Twenty-five kilometres down the road from Kampung Sawah, near the small town of Simpang Pertang, Orang Asli men from the Parit Gong kampung return from the mornings work, collecting the tapped rubber. They smoke, chat and take a well-earned drink-break in a conveniently located warung, outdoor café, situated opposite the rubber-weigh station.

 

A single mum to six children, the gregarious Dara Masri binti Tiot, above, operates the warung on her own after her husband passed away nearly twenty years ago.

 The grandmother of 20 said, “I’ll never leave here, this is where I will stay,” rocking her head back, laughing under the cool shade of a large tree.

Three of her children agree with her thoughts and choose to live in the community with their families but the other three have careers that have taken them away from “home,” to the city lights.

Masri visits them in Kuala Lumpur regularly but says she cannot live there, “it’s too hot and there is no jungle.”

It is from the jungle that Orang Asli have a source of income from rubber tapping which is weighed and categorised daily.

 

 

 

Father of six and teacher at the local school, Ayof Ekal Zaleha binti Bapat, below, is the Tok Batin, or headman of Parit Gong and responsible for the management and running of the 700 acres of rubber plantation and the community of families living thereon.

The village is home to about 500 people made up of approximately 120 Muslims, 25 Christians and the majority who hold to their animistic beliefs.

 

Ayof, above, surrounded by females, makes most of the decisions for the community that follows an age-old matrilineal system of governance adapted from the Minangkabau culture of Sumatra, Indonesia, called Adat Perpatih.

Under these cultural laws the women inherit all property, land titles and assets and headman Ayof is elected by a council of women who can also de-elect him at anytime.

 

“It’s a good system,” he says, smiling at his niece, who sits on the council with three other women.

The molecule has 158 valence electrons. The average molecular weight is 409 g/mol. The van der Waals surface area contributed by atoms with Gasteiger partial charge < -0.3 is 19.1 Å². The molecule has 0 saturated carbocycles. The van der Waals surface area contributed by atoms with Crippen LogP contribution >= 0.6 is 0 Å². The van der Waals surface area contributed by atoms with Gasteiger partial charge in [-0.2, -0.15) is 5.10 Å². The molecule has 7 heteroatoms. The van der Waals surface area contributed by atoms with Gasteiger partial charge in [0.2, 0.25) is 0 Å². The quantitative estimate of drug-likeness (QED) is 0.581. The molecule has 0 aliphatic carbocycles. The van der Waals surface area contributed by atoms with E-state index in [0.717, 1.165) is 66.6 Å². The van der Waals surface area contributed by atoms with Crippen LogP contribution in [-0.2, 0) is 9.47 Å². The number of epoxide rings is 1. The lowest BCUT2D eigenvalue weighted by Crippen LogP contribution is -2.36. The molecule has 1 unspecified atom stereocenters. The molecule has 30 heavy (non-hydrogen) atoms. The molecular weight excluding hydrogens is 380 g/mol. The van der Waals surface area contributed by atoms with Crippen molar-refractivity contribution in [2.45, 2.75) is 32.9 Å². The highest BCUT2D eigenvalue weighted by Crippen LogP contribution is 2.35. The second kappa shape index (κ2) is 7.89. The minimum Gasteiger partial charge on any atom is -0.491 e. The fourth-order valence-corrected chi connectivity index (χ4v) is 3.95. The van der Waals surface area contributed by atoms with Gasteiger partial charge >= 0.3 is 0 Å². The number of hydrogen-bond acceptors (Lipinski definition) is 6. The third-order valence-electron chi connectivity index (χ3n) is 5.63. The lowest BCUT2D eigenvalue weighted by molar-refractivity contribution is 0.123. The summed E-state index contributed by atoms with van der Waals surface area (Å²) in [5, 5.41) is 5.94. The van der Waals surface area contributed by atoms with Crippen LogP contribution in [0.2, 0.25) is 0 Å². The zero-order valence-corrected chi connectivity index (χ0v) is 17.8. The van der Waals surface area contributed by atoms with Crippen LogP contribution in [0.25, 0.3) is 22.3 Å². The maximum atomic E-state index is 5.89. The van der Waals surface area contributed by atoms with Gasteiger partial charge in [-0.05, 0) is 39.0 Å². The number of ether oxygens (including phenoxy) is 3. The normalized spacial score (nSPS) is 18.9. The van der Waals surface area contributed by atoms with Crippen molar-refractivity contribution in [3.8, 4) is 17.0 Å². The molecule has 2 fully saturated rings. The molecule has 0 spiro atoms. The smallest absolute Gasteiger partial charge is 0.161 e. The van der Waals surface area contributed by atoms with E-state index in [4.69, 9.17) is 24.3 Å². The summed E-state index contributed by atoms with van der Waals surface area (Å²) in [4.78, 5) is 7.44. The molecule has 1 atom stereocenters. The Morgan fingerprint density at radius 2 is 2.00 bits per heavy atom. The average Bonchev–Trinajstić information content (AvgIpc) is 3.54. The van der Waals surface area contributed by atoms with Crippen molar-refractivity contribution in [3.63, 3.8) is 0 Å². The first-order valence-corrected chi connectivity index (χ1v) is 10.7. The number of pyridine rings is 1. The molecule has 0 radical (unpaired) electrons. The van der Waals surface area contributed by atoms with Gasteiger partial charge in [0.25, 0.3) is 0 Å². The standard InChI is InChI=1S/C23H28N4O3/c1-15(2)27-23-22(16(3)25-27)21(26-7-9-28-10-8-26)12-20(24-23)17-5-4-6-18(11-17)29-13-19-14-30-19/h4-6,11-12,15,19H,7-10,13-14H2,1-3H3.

Ayof explains how the Adat Perpatih looks after the needs of the women, who are considered as those who need to be protected and cared for more so than men, who are able to fend for themselves, especially after events like divorce.

 “It is protection,” he says “for our community because we don’t want women struggling to raise families without a house over their head after a separation.” Men who marry girls from the village must live here and abide by the laws no matter what religion or belief system they follow.

 

Ayof hopes the children of the community will go the way of education to open their minds to possibilities and was delighted when one of the students received an engineering scholarship last year from one of the major oil companies in Malaysia to study in London, a first for the community. Seven other children were also awarded University placements.

 

 Ayof is not afraid the children will lose their connective bonds with the land as educational opportunities increase and assimilation with modern mainstream Malaysia progresses.

 

“We give them the motivation to know where they come from, for example in our village we have a cultural group that teaches our dances, our music and our stories.”

 

“More importantly, we teach them how to speak to old people, so we hope they continue learning things like that. They should remember because we constantly remind them where they come from - the land.

We like development but we just need the connection with our land-we like balance.”